I Got Laid Off From Corporate America And Became Julianna Margulies's Stand-In On "The Good Wife"

One day I was sitting in my corner office, with an assistant to order my lunch every day, and then I was making seventy-five dollars (before taxes) by sitting in the background of a movie for upwards of fifteen hours.
Publish date:
April 7, 2014
work, television, acting, unemployment, the good wife

For about six years I wore suits like Alicia Florrick.

Perhaps not of the Narciso Rodriguez caliber. But Elie Tahari? Sure. Calvin Klein? Absolutely.

In spite of my perceived creative sensibilities, I took a more standard corporate job out of college in order to pay off my loans. And to my surprise, I did really find a sense of accomplishment and joy in it. I worked as a financial headhunter for five years and then in advertising/sales for a publishing company.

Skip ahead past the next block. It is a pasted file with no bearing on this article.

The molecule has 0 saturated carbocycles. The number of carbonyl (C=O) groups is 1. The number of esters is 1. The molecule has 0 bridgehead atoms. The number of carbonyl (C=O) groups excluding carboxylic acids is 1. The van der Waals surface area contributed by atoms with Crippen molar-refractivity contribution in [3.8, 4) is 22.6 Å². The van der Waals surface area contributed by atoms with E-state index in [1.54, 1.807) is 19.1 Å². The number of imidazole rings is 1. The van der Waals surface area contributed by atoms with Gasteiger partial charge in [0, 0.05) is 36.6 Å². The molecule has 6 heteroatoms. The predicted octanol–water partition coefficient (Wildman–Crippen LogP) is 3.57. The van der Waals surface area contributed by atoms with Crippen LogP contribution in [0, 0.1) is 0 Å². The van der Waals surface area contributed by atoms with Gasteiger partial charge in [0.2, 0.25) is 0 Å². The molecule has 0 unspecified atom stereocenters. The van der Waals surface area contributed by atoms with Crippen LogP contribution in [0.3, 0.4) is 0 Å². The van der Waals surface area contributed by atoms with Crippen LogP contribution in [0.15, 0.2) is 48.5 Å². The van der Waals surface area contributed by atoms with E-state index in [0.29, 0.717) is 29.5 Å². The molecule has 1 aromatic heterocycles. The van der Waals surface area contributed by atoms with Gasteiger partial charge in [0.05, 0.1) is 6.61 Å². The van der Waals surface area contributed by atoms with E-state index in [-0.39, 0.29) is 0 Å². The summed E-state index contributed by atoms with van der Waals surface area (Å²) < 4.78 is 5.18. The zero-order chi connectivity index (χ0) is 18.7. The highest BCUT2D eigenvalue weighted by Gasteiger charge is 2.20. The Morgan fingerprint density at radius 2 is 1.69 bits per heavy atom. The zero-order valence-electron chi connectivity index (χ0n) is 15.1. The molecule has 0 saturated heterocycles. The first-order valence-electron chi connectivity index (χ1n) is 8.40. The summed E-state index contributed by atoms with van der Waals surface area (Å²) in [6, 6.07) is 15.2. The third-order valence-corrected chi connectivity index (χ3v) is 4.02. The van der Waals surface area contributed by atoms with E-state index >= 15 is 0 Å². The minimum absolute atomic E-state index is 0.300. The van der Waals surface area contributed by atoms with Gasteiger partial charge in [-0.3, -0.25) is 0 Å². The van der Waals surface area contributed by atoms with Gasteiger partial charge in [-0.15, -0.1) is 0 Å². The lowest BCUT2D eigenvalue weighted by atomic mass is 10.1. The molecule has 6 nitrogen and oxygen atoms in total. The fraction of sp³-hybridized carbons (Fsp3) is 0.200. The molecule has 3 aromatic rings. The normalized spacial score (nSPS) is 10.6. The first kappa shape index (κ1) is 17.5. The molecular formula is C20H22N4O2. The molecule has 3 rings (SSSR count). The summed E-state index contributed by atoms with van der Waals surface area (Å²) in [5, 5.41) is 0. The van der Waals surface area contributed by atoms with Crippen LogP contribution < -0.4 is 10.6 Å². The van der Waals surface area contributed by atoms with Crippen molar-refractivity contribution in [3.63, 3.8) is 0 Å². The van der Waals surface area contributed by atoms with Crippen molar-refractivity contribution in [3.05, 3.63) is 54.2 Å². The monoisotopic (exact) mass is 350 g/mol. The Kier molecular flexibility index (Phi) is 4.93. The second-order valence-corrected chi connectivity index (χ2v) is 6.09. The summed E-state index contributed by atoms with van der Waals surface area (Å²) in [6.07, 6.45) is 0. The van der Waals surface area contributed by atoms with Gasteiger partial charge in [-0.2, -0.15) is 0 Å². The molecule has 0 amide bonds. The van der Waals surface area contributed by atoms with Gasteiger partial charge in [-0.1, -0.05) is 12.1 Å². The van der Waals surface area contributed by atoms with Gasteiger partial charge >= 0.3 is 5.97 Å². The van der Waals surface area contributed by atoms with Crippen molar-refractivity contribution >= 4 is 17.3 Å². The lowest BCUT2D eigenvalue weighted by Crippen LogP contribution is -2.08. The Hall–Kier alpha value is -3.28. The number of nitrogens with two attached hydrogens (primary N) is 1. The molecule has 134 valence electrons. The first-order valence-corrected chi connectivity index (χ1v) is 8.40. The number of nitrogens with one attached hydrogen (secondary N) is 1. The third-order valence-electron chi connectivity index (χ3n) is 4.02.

Steadily increasing paychecks due to commissions and long hours in the office led to my Alicia Florrick suits. A fancy car. Dinners at restaurants where you might spot a celebrity. Having grown up on the lower end of what's considered middle income in the United States, I found this to be incredibly exciting and rewarding. Hard work really did pay off.

Until the economic implosion of 2008-2009.

Regardless of my dedication to my job and the substantial revenue I brought to the table, I was laid off. On a day where it took me two hours to slowly make my way to the office in a treacherous blizzard. After working fourteen hours the day previous to land new accounts at a company function after an already trying day in the office.